Features

You've Haunted Me All My Life: Death Cab For Cutie Live

Greek Theatre; Berkeley, CA, USA; 7/11/15

by Jason Warburg

Fear of disappointment—that’s always been the biggest obstacle to me seeing Death Cab For Cutie live, despite their status as one of my favorite bands of the modern era. The potential pitfalls seemed obvious; Death Cab frontman Ben Gibbard’s songs are finely wrought poems about death and loneliness, distance and sadness, isolation and alienation. How could music with that sort of emotional palette possibility translate in a setting that’s all about an exchange of energy between artist and audience based on a shared emotional connection?

And then there are the arrangements… Death Cab’s songs are typically complex studio creations crafted with layer upon layer of guitars and keyboards and loops and effects. How could you authentically recreate that sound with just four or five guys on stage—and without recently departed co-founder/guitarist/keyboardist/producer Chris Walla?

I pondered all of this yet again during Built To Spill’s twilight opening set at Berkeley’s Greek Theatre, a noisy, herky-jerky, at times chaotic 40-minute romp that felt a bit like “Neil Young plays the Dinosaur Jr. songbook.” It’s wonderful that Gibbard and company got to share the stage with one of their musical heroes, but it didn’t feel like there was much common ground musically between BTS’s bruising, willful discordance and Death Cab’s soaring, supple melodicism.

dcfc2_500All was put right when Death Cab emerged to deliver a masterfully balanced setlist that rewarded the dedication of longtime fans with a trio of early nuggets while treating more recent recruits to the familiar songs that joined them to the cause—and putting a smile on the face of at least one skeptic who fretted over how these songs would translate live. I’m going to go with: stunningly beautiful and blissfully cathartic.

As one might expect, the set was heavy with new tunes from recent album Kintsugi, covering seven of its 11 tracks, starting with opener “No Room In Frame,” a sharply realized Dear Jane letter to Gibbard’s recent ex Zooey Deschanel (“Was I in your way / When the cameras turned to face you? / No room in frame / For two”). But the new tunes were scattered throughout the evening rather than bunched, making a strong case for how well they fit into the group’s overall catalog.

Early highlights included a propulsive take on the rather power-pop flavored “Crooked Teeth” from Plans and a rousing presentation of the ringing, anthemic “The New Year” from Transatlanticism, sandwiched around early-career highlight “Photobooth” and another Kintsugi number, the brooding, intense “Black Sun.”

Both the more experimental and dissonant Narrow Stairs and the more keyboard-heavy and underappreciated Codes And Keys were well-represented in the heart of the set, with terrific renditions of “Grapevine Fires” and “No Sunlight” sandwiching the rippling “Codes And Keys.” Later on, the one-two punch of “You Are A Tourist” and “Doors Unlocked And Open” powered the band toward the tense, hypnotic main set-closer “I Will Possess Your Heart,” perhaps the most compelling song ever narrated by an obsessive stalker.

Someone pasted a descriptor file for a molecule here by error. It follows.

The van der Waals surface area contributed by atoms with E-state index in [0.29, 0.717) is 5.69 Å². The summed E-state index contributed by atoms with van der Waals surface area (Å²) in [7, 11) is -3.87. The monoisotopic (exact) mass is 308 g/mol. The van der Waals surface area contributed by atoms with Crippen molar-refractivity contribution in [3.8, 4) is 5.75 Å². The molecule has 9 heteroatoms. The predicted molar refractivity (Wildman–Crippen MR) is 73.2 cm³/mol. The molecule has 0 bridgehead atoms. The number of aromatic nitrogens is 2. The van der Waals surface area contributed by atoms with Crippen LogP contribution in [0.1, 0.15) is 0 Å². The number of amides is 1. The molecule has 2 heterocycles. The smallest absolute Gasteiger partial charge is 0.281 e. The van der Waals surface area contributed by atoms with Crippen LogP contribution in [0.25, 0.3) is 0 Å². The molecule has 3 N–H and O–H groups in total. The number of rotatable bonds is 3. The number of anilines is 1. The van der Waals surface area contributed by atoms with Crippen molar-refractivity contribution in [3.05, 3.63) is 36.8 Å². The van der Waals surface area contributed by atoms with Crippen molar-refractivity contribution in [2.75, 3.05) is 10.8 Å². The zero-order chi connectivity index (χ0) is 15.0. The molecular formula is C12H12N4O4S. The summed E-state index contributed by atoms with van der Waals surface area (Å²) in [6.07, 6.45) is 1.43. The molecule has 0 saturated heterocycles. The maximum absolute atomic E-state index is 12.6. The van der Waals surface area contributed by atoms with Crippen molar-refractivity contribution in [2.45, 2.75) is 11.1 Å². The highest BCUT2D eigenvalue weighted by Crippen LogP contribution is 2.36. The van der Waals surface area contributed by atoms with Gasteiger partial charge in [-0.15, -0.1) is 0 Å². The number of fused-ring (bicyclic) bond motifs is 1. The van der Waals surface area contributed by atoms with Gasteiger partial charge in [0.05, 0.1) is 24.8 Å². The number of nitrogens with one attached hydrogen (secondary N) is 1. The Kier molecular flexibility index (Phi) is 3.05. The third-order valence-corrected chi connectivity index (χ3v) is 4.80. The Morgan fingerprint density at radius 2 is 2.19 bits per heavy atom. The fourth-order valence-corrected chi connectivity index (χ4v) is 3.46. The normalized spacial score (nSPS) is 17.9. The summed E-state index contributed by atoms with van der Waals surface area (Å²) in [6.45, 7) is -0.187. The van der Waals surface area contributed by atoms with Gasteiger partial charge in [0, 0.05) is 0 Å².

In between, the emotional highlight of the evening came on a pair of simpler, starker tunes. First, as if presenting my daughter with a personal birthday gift, they played her song (“What Sarah Said”), before Gibbard followed it with a simply stunning solo acoustic “I Will Follow You Into The Dark” that left the audience in the palm of his hand. And there lay the answer to my earlier fears—listening to a song about pledging to follow your lover into oblivion when they die is an even more moving experience with 8,500 strangers singing along.



The group’s new touring lineup—which includes band members Gibbard (guitars & piano), Nicholas Harmer (bass & occasional keyboard) and Jason McGerr (drums), plus touring mates Dave Depper (guitar & keyboards) and Zac Rae (keyboards & guitar)—proved more than capable of recreating these at-times complex tunes, varying the band’s look from three guitars and no keys, to two and one, to three keyboards, depending what the tune called for.

As Death Cab regrouped at the end of the main set, Sarah and I talked about what a great encore the long, dreamy, steady-building “Transatlanticism” would be, and we were once again not disappointed. Closing out the generous four-song encore, it was simply stunning, a winding, thrumming seven-and-a-half-minute masterpiece that built to a magnificent crescendo. We turned to each other when the last note faded and agreed that they absolutely should NOT continue after scaling that pinnacle… and they didn’t. Well played, Mr. Gibbard. Well played indeed.

 

Set list

No Room In Frame
Crooked Teeth
Photobooth
Black Sun
The New Year
The Ghosts Of Beverly Drive
Grapevine Fires
Codes And Keys
Little Wanderer
No Sunlight
President Of What?
You've Haunted Me All My Life
What Sarah Said
I Will Follow You Into The Dark
Everything's A Ceiling
You Are A Tourist
Doors Unlocked And Open
Cath…
Soul Meets Body
I Will Possess Your Heart

-Encore-
Binary Sea
Why You'd Want To Live Here
Marching Bands Of Manhattan
Transatlanticism

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